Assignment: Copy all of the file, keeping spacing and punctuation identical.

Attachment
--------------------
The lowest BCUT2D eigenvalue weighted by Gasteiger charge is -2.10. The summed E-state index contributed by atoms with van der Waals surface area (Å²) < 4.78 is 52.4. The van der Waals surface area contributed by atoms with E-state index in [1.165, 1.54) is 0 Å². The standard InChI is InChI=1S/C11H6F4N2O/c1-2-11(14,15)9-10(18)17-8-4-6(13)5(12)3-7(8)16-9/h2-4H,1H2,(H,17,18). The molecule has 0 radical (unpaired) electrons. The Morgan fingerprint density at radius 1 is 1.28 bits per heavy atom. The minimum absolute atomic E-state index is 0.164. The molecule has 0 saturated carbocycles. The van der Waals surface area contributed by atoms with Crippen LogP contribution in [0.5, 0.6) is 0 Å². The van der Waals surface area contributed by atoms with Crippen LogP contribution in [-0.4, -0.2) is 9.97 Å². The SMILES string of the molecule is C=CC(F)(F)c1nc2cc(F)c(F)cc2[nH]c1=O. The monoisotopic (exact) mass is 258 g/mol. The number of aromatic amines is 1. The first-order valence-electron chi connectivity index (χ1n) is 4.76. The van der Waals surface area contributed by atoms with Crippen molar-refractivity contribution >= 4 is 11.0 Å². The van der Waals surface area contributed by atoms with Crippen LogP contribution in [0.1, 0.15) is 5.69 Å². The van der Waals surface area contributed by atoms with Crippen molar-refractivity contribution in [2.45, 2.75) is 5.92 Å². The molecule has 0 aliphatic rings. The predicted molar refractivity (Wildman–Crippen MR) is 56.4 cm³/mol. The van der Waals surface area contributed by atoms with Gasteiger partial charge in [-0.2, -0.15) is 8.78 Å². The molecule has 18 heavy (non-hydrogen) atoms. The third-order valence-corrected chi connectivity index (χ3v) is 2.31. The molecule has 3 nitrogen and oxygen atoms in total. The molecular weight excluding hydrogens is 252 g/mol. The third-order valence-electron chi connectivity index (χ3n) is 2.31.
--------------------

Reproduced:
The lowest BCUT2D eigenvalue weighted by Gasteiger charge is -2.10. The summed E-state index contributed by atoms with van der Waals surface area (Å²) < 4.78 is 52.4. The van der Waals surface area contributed by atoms with E-state index in [1.165, 1.54) is 0 Å². The standard InChI is InChI=1S/C11H6F4N2O/c1-2-11(14,15)9-10(18)17-8-4-6(13)5(12)3-7(8)16-9/h2-4H,1H2,(H,17,18). The molecule has 0 radical (unpaired) electrons. The Morgan fingerprint density at radius 1 is 1.28 bits per heavy atom. The minimum absolute atomic E-state index is 0.164. The molecule has 0 saturated carbocycles. The van der Waals surface area contributed by atoms with Crippen LogP contribution in [0.5, 0.6) is 0 Å². The van der Waals surface area contributed by atoms with Crippen LogP contribution in [-0.4, -0.2) is 9.97 Å². The SMILES string of the molecule is C=CC(F)(F)c1nc2cc(F)c(F)cc2[nH]c1=O. The monoisotopic (exact) mass is 258 g/mol. The number of aromatic amines is 1. The first-order valence-electron chi connectivity index (χ1n) is 4.76. The van der Waals surface area contributed by atoms with Crippen molar-refractivity contribution >= 4 is 11.0 Å². The van der Waals surface area contributed by atoms with Crippen LogP contribution in [0.1, 0.15) is 5.69 Å². The van der Waals surface area contributed by atoms with Crippen molar-refractivity contribution in [2.45, 2.75) is 5.92 Å². The molecule has 0 aliphatic rings. The predicted molar refractivity (Wildman–Crippen MR) is 56.4 cm³/mol. The van der Waals surface area contributed by atoms with Gasteiger partial charge in [-0.2, -0.15) is 8.78 Å². The molecule has 18 heavy (non-hydrogen) atoms. The third-order valence-corrected chi connectivity index (χ3v) is 2.31. The molecule has 3 nitrogen and oxygen atoms in total. The molecular weight excluding hydrogens is 252 g/mol. The third-order valence-electron chi connectivity index (χ3n) is 2.31.